Monday, February 11, 2008

Parsing Facebook User Data Policies

Facebook and User Data. In Friday’s post I noted that I had actually taken time to read the Facebook Terms of Use. Since I’m encouraging people to set up Facebook accounts I have some responsibility to point out issues. The people who read this blog aren’t likely to post personal information as thoughtlessly as teens and young adults do, but we all still need to be aware. As I pointed out on Friday, at the very least we need to decide whether, as advertisers, we want to take advantage of profile data like Facebook’s. At best, we need to become advocates for policies and practices that will be in the long-run best interest of our discipline. Facebook is not the only site that puts these issues front and center, it’s just the largest and most visible and therefore a good example. Detractors of Google could question that statement, but my experience is that Google has a much more restrictive set of information policies and practices than what I’m describing here.

Facebook’s Terms of Use is several pages long and full of detail. In all fairness, it has good information and warnings. It tries to keep children under 13 off, although we all know how much good that does. It also tries to keep dangerous people and practices off the site, and it appears to have been taking that responsibility more seriously recently. They talk the right talk about intellectual property but we all know that is difficult to enforce.

That said, Facebook’s policy on data is eye-popping. This is a short quote from the section entitled User Content Posted on the Site:

When you post User Content to the Site, you authorize and direct us to make such copies thereof as we deem necessary in order to facilitate the posting and storage of the User Content on the Site. By posting User Content to any part of the Site, you automatically grant, and you represent and warrant that you have the right to grant, to the Company an irrevocable, perpetual, non-exclusive, transferable, fully paid, worldwide license (with the right to sublicense) to use, copy, publicly perform, publicly display, reformat, translate, excerpt (in whole or in part) and distribute such User Content for any purpose, commercial, advertising, or otherwise, on or in connection with the Site or the promotion thereof, to prepare derivative works of, or incorporate into other works, such User Content, and to grant and authorize sublicenses of the foregoing. You may remove your User Content from the Site at any time. If you choose to remove your User Content, the license granted above will automatically expire, however you acknowledge that the Company may retain archived copies of your User Content. Facebook does not assert any ownership over your User Content; rather, as between us and you, subject to the rights granted to us in these Terms, you retain full ownership of all of your User Content and any intellectual property rights or other proprietary rights associated with your User Content.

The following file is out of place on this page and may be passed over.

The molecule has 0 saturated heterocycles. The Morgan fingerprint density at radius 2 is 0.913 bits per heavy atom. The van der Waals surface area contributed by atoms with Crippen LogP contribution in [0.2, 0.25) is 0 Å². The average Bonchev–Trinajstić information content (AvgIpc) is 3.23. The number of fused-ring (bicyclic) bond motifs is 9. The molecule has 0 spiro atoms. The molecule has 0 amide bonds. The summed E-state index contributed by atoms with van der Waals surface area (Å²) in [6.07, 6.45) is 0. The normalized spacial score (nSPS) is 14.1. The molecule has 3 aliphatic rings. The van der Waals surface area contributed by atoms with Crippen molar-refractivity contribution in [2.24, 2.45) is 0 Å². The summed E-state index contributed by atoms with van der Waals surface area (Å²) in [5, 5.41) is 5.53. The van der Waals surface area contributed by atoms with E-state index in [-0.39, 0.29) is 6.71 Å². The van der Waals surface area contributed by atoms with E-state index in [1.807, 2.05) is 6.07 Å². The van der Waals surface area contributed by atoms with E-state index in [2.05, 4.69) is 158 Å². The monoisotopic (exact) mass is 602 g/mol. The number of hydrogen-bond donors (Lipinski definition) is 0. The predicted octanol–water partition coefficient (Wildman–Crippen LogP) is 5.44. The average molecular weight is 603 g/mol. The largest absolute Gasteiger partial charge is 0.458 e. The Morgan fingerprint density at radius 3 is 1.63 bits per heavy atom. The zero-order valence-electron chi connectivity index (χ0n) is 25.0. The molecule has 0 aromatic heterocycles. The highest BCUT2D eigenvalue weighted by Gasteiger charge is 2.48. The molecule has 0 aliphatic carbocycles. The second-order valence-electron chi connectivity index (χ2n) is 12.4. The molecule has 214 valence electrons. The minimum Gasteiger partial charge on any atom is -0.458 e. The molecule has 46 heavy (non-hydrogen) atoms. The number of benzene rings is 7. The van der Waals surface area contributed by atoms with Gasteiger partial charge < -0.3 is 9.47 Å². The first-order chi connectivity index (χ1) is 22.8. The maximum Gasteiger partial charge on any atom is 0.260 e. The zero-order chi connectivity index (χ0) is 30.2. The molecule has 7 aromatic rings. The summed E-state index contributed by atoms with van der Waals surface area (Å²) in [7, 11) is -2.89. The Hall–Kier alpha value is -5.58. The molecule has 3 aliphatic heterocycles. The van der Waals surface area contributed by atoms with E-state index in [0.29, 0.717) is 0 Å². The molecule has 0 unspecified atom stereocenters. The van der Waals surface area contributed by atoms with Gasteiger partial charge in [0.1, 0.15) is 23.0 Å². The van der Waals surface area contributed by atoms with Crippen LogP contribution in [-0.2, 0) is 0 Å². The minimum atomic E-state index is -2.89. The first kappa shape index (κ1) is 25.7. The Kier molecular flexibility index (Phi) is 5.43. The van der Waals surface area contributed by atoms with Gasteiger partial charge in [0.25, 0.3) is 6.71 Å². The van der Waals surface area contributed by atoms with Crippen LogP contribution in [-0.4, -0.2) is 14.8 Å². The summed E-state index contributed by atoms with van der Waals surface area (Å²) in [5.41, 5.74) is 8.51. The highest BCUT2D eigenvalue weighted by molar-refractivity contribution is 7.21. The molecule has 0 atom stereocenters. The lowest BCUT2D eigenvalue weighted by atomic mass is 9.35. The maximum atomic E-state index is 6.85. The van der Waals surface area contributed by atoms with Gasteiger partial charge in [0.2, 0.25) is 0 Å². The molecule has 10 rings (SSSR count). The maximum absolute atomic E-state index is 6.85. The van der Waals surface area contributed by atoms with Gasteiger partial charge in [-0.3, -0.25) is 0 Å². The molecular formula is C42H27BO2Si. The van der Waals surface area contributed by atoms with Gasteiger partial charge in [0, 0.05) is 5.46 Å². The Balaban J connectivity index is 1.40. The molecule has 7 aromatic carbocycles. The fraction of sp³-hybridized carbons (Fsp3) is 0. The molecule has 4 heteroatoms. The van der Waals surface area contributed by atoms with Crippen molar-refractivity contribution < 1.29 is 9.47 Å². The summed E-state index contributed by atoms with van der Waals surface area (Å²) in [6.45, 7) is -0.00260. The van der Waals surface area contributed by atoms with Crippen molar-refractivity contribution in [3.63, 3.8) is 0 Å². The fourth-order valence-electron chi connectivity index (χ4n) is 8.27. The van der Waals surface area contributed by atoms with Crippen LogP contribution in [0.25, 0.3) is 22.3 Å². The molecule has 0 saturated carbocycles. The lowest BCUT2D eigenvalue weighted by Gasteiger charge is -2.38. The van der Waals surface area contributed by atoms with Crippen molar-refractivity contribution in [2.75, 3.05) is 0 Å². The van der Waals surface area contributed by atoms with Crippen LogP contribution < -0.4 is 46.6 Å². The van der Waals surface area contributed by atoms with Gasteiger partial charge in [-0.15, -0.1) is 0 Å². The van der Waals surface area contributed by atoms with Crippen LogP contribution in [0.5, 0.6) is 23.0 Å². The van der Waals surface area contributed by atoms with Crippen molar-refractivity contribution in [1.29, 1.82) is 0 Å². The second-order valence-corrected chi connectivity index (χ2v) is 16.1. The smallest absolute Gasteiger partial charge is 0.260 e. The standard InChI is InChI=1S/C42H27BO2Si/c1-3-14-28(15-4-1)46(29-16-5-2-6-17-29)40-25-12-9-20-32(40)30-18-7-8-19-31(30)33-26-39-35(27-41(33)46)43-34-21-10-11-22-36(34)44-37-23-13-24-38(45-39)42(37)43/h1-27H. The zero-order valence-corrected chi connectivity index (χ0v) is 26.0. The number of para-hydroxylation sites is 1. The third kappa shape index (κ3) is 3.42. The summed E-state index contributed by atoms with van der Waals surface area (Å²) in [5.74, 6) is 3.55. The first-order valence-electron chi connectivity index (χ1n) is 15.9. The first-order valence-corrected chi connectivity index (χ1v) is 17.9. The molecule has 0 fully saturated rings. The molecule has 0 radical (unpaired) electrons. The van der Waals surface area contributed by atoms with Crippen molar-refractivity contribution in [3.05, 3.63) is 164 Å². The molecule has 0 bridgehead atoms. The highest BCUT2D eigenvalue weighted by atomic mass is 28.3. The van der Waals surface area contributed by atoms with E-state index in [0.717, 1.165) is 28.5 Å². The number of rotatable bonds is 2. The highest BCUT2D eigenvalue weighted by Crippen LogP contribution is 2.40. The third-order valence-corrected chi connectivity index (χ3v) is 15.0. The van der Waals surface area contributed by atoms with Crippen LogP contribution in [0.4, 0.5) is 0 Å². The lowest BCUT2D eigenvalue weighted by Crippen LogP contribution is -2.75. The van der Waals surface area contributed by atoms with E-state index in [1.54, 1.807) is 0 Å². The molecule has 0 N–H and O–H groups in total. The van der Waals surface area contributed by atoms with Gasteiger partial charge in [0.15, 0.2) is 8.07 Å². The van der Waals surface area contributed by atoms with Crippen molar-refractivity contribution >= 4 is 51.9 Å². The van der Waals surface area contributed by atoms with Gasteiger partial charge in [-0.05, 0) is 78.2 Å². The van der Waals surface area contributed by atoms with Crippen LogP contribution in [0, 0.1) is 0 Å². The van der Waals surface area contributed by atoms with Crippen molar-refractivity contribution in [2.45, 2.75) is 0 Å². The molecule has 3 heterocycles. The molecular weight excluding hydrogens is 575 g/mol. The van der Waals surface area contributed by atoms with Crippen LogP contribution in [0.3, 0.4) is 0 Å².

Some of the scary words are “perpetual,” “irrevocable,” and “distribute such User Content for any purpose, commercial, advertising, or otherwise.” But there's so much more that it's gotten to long for a single post. Tomorrow I'll get to the third party/ad networks issues.

And, in the meantime, if you have teenagers you might want to talk to them about implications of sites like Facebook. Are they aware, for instance, that colleges and employers are searching social sites for information that might affect the future of users of these sites?
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